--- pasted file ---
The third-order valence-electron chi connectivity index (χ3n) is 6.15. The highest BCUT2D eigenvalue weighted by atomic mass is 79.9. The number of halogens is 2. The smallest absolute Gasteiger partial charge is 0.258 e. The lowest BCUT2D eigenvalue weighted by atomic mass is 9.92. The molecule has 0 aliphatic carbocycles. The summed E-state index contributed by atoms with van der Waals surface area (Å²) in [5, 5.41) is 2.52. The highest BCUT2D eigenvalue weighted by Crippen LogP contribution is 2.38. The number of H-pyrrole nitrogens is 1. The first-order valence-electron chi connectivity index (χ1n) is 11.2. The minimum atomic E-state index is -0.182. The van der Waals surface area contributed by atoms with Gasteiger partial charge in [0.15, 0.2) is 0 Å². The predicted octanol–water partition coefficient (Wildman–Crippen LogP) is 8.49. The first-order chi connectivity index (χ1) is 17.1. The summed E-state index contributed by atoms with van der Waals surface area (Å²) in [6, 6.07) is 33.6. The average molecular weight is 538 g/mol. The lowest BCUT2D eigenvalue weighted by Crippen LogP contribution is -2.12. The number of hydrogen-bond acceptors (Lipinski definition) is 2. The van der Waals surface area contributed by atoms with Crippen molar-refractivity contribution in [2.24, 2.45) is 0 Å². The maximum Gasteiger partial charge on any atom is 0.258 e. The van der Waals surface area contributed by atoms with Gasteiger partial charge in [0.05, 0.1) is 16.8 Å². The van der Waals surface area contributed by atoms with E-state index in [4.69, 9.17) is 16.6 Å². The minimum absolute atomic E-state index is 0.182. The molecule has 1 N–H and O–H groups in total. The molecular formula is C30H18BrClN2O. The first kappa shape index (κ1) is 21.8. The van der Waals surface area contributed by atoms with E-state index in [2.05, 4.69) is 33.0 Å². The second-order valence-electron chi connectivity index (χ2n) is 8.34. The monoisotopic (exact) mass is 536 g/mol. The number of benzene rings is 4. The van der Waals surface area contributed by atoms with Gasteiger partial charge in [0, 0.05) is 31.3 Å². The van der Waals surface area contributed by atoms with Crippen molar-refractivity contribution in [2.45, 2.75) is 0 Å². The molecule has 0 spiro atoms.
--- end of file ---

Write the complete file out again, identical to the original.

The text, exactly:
The third-order valence-electron chi connectivity index (χ3n) is 6.15. The highest BCUT2D eigenvalue weighted by atomic mass is 79.9. The number of halogens is 2. The smallest absolute Gasteiger partial charge is 0.258 e. The lowest BCUT2D eigenvalue weighted by atomic mass is 9.92. The molecule has 0 aliphatic carbocycles. The summed E-state index contributed by atoms with van der Waals surface area (Å²) in [5, 5.41) is 2.52. The highest BCUT2D eigenvalue weighted by Crippen LogP contribution is 2.38. The number of H-pyrrole nitrogens is 1. The first-order valence-electron chi connectivity index (χ1n) is 11.2. The minimum atomic E-state index is -0.182. The van der Waals surface area contributed by atoms with Gasteiger partial charge in [0.15, 0.2) is 0 Å². The predicted octanol–water partition coefficient (Wildman–Crippen LogP) is 8.49. The first-order chi connectivity index (χ1) is 17.1. The summed E-state index contributed by atoms with van der Waals surface area (Å²) in [6, 6.07) is 33.6. The average molecular weight is 538 g/mol. The lowest BCUT2D eigenvalue weighted by Crippen LogP contribution is -2.12. The number of hydrogen-bond acceptors (Lipinski definition) is 2. The van der Waals surface area contributed by atoms with Crippen molar-refractivity contribution in [2.24, 2.45) is 0 Å². The maximum Gasteiger partial charge on any atom is 0.258 e. The van der Waals surface area contributed by atoms with Gasteiger partial charge in [0.05, 0.1) is 16.8 Å². The van der Waals surface area contributed by atoms with E-state index in [4.69, 9.17) is 16.6 Å². The minimum absolute atomic E-state index is 0.182. The molecule has 1 N–H and O–H groups in total. The molecular formula is C30H18BrClN2O. The first kappa shape index (κ1) is 21.8. The van der Waals surface area contributed by atoms with E-state index in [2.05, 4.69) is 33.0 Å². The second-order valence-electron chi connectivity index (χ2n) is 8.34. The monoisotopic (exact) mass is 536 g/mol. The number of benzene rings is 4. The van der Waals surface area contributed by atoms with Gasteiger partial charge in [0, 0.05) is 31.3 Å². The van der Waals surface area contributed by atoms with Crippen molar-refractivity contribution in [2.45, 2.75) is 0 Å². The molecule has 0 spiro atoms.